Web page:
By Zachary Fagenson
By Bill Citara
By Laine Doss
By Laine Doss
By Carina Ost
By Valeria Nekhim
By Hannah Sentenac
By Carina Ost
When I read that the Florida Marlins' brain trust (okay, wrong word, but you know what I mean) had changed concessionaires during the off-season, I didn't assume it was solely because of my blistering review last year of their ballpark food. "I'd like to think it was my description of the nachos as “gloppy and malodorous' that convinced them to make the switch," I recall telling my wife at the time. "But you can never discount the role of cronyism in these decisions." It's not as though I had bad things to say about all the concession snacks at Pro Player Stadium. I loved Bru's Wings and rated their curly fries the best in the park; I also thought highly of Premo's Subs. Everything else was awful, though, even relative to other ballpark cuisine. Awfully expensive, too. But now that the stadium had revamped the vendors, a revisit was in order.
Like last year, I stopped by the public-relations desk in section 156 to review a location listing of all the foods and beverages. As Yogi Berra would say, "It was like déjà vu all over again." Everything on the list looked the same as before: the names of the stands (Pelican Café, Sunset Café, Seaside Grill); the national chains (Pizza Hut, Carvel, Mrs. Fields); and, most noticeably, the meager menu of dreary snacks. If anything the selections seemed slimmer; arepas, along with black beans and rice, used to be the sole Latino fare, but the rice and beans had been eliminated. I turned to the woman behind the desk and asked if I was mistaken about the replacement of concessionaires.
"Yeah, they changed," she assured me. "Used to be run by Fine Host; now it's Boston Concessions."
"Looks exactly the same," I responded.
"No, it's different," she insisted. "Bru's Wings and Premo's Subs are gone."
Prices, too, remain at pretty much the same inflated level as before, though only roasted peanuts have gone up appreciably (from $2.50 to $3.50). "Buy me some peanuts and Cracker Jack" goes the old "Take Me Out to the Ballgame" refrain -- that'll be seven dollars, thank you (don't be angry, just consider it an investment in Charles Johnson). If you've got a quartet's worth of family or friends, the Marlins' "4 for $44" deal definitely is worth it: Each person receives an upper-deck ticket and a voucher for hot dog, soda, and popcorn.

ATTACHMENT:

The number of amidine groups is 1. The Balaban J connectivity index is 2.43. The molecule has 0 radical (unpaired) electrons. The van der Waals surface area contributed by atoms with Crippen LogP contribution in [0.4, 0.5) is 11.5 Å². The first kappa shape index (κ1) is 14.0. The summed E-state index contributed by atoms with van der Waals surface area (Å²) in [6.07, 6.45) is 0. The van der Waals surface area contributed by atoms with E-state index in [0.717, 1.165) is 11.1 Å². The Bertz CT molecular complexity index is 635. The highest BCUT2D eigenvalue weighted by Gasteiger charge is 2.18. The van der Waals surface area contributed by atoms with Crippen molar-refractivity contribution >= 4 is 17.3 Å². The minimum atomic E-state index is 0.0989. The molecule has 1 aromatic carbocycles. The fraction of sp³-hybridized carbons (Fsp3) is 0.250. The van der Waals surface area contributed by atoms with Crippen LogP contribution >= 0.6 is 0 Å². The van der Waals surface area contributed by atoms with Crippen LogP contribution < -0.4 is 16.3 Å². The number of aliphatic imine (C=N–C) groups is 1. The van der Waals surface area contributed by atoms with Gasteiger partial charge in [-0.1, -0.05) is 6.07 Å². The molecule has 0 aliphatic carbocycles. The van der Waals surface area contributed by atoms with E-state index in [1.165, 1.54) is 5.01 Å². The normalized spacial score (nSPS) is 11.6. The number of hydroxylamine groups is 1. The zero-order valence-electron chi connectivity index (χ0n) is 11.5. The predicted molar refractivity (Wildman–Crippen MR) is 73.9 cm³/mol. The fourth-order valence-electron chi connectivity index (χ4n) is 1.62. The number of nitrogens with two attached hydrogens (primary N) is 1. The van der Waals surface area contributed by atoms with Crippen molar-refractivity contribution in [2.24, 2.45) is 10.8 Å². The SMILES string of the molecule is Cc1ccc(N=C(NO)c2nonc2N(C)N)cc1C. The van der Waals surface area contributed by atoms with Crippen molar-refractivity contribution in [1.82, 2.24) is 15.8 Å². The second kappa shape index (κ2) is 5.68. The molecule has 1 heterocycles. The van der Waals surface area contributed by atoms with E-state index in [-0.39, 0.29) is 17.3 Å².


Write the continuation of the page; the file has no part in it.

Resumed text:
My strategy, which, granted, was pretty much determined as I went along, had me beginning my daring culinary adventure with the gutsiest choice I could think of: a "veggie dog." I marched toward the Sunset Café in section 145, the only place that served such a thing.
"Do you know what the veggie dog is made of?" I inquired of the girl behind the counter, and I couldn't have elicited a more dumbfounded expression had I asked what her boyfriend's favorite sexual position was.
"Never mind," I said, as I couldn't stand seeing her chin hanging down like that. "I'll just try one." I knew it wasn't a good sign that the dog came out in about twenty seconds; it looked so anemic and uncooked I asked if I could pay the extra dollar and get a footlong kosher frank instead (veggie $4; kosher $5). Countergirl appeared to be losing patience but grudgingly agreed. The real hot dog was cooked but barely heated through; the bun was old and cold. Worse, there was no sauerkraut or relish or anything besides mustard to gussy it up with. I had to bother her one more time:
"Does any vendor around here supply sauerkraut?" I asked.
"Maybe on the club level," she replied, and with quiet satisfaction added, "but you'll have to buy another hot dog to get some."
Wimpy chicken wings, not Bru's, are losers -- so unbrowned and uncrisped that they might as well have been boiled. For the dozen admittedly meaty pieces, with a side of limp curly fries: $9.50. Chicken tenders and "microbrew fries" were, just like last season, flabby nuggets of poultry over ghostly potato sticks, but the Seaside Grill's grilled chicken sandwich was not bad at all: hot, moist, and served on a relatively fresh bun with lettuce, tomato, and herb mayo. I didn't try "pickle-on-a-stick" or the corn dog, nachos, meatball sub, cheese fries, or prepacked chicken caesar or taco salads. It was difficult enough convincing myself to sample the only seafood in the stadium, conch fritters; fortunately, as I now look back on it, the stand that was supposed to have them didn't (you'd think they'd at least serve a grilled marlin sandwich). Sodas cost $3 to $5; beers, mostly Bud and Miller, are $5.25. The High Tides Bar, in section 453 by the H ramp, serves a few other drafts, along with mixed drinks ($6 each, $11 for a double).
At this point I concede that Marlins owner John Henry didn't read my prior Pro Player review, which explains why he hasn't taken me up on the suggestion I had made: Present the people of South Florida with a menu proposal for the concession food at this hypothetical new ballbark before asking us to shell out hundreds of millions of dollars to build it. It is in his own best interests to do so. If the public were impressed with the selections, the Fish might at least be able to attract as many fans as the Cheesecake Factory.